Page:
In Venezuela, an uptick in expropriations to woo supporters has investors on edge
That may be about to change.
Earlier this month, President Hugo Chavez, always the socialist crusader, announced that he intended to seize those yachts and property on the islands —including the houses of some of Venezuela’s wealthiest businessmen — and make use of the resources for state tourism.
“I’ve always said we should nationalize Los Roques,” Chávez said in a phone call to state television, before attacking the “high bourgeoisie” and “international set” that frequent it.
Chavez may just do it.
Already this year, Chavez’ administration has seized the assets of more than 450 companies — this translates to more than $33.7 billion since the maverick president came to power in 1999, according to Caracas-based consulting firm Ecoanalitica.
The president often appears on television, pointing out companies and building, then shouting, “Expropriate it!” to enthusiastic applause. A public-relations master, Chávez knows that line is always a crowd-pleaser.
“Chavez is in campaign mode,” said Michael Shifter, president of the Inter-American Dialogue think-tank. “In such circumstances, he tends to resort to nationalizations. There is no discernible economic rationale in such measure
And even when it’s not election year, Chavez still has been known to snatch up private resources, such as when he seized all of Exxon Mobil’s Venezuela operations in 2007.
But with elections looming in October 2012, the move on Los Roques can be seen as a particularly bold extension of an already well-worn policy.
Chavez is likely to win further support from Venezuela’s poor, a base he desperately needs to retain in the face of what promises to be the most hotly contested election of his 12 years in power.
But in doing so, he is bumping right up against the movers and the shakers in Venezuela — and they aren’t likely to take it lying down.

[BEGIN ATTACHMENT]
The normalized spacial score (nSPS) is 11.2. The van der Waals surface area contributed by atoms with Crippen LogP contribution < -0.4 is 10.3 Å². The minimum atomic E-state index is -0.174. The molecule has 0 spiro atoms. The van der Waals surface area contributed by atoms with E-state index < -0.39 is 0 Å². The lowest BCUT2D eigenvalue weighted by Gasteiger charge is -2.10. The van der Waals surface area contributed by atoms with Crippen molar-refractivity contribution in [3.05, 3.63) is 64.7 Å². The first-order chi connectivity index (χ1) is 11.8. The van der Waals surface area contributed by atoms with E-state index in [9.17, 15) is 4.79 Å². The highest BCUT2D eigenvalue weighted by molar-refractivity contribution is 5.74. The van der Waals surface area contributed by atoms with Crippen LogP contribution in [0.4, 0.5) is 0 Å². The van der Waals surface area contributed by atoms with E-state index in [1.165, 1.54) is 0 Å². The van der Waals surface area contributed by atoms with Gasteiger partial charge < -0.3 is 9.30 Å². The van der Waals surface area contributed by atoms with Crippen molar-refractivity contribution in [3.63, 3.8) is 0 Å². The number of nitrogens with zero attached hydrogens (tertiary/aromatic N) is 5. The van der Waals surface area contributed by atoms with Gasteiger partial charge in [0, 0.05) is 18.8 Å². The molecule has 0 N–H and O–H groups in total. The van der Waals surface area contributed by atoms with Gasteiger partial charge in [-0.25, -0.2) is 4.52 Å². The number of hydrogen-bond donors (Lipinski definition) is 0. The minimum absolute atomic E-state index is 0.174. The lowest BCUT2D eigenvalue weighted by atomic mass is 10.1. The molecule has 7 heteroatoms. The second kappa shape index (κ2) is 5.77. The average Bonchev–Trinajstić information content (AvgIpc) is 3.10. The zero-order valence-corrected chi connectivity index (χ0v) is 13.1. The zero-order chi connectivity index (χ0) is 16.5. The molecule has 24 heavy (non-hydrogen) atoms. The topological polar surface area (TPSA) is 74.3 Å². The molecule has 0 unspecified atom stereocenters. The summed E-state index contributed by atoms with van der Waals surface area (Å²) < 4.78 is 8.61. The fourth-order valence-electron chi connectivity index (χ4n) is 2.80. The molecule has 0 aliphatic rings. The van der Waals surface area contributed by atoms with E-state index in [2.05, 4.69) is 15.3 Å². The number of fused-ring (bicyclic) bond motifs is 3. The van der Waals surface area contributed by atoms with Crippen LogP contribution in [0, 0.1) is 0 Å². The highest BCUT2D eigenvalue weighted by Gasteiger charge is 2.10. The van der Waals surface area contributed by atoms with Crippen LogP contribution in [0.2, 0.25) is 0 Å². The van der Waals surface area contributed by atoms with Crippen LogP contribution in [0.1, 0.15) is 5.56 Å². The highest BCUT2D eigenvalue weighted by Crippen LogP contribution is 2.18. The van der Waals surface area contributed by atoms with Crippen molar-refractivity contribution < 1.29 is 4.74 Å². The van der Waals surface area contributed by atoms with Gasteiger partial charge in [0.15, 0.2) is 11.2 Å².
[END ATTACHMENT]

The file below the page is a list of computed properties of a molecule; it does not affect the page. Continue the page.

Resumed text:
Chavez’s announcement will likely unnerve foreign investors who — like Exxon Mobil — could be forced to demand, and then wait for, compensation from the government after their assets are seized.
The government is obligated by international law to dole out compensation funds to companies whose assets it has seized. ExxonMobil demanded $7 billion in compensation. The government offered $1 billion; the final sum is still in dispute.
“An erratic policy of expropriations makes the business environment in Venezuela very challenging,” said Boris Segura, an economist at investment bank Nomura in New York, who covers Venezuela.
Already, residents of Los Roques, rich and poor alike, have expressed concerns about what expropriation could mean.
Wealthy residents worry that opening Los Roques to the public could ruin its exclusivity.
Much of the rest of the country’s coastline has been enveloped by mass tourism. Empty beer cans litter the beaches close to Caracas. On weekends, families park cars on the sand, blaring a mixture of pop and reggae on their portable stereos.
The wealthy are willing to pay to keep up a high standard on the islands, said German tourist Katrin Bender, 29, as she sunned herself on the sands of Francisqui, one of the Los Roques islands. “If Chavez takes that away, you need a different way of controlling the numbers.”
Some of the country’s wealthiest businessmen, including Gustavo Cisneros, a Venezuelan media mogul, have homes on the islands.
On Francisqui, one of the Roque islands, 39-year-old Javier Alvarez bathed in warm water just meters from his yacht.
“Expropriating a boat is completely absurd,” he said, waist deep on a sand bank. “I don’t see how they can take away something which you’ve worked hard for and have bought.”
“The policy is just to try hurt the rich people,” says Diego Arria, a former tourism minister who was later Venezuela’ Ambassador to the United Nations. His own ranch was expropriated by Venezuelan authorities last year. “It’s actually hurting the people who work for the rich people.”
Even as Chavez panders to the poor, seizing the islands would overlook the lot of many who fall into that category.
Those who run the small posadas, or hostels on the islands, are worried about losing their livelihoods if their businesses are seized by the government.
“I feel the owners are scared,” said one posada manager who refused to
give his name for fear of reprisal from either his bosses or the government.
Many owners, this manager said, are ensuring that their official documents are in order to avoid giving the government an excuse to seize their businesses. Still, that won’t guarantee them protection.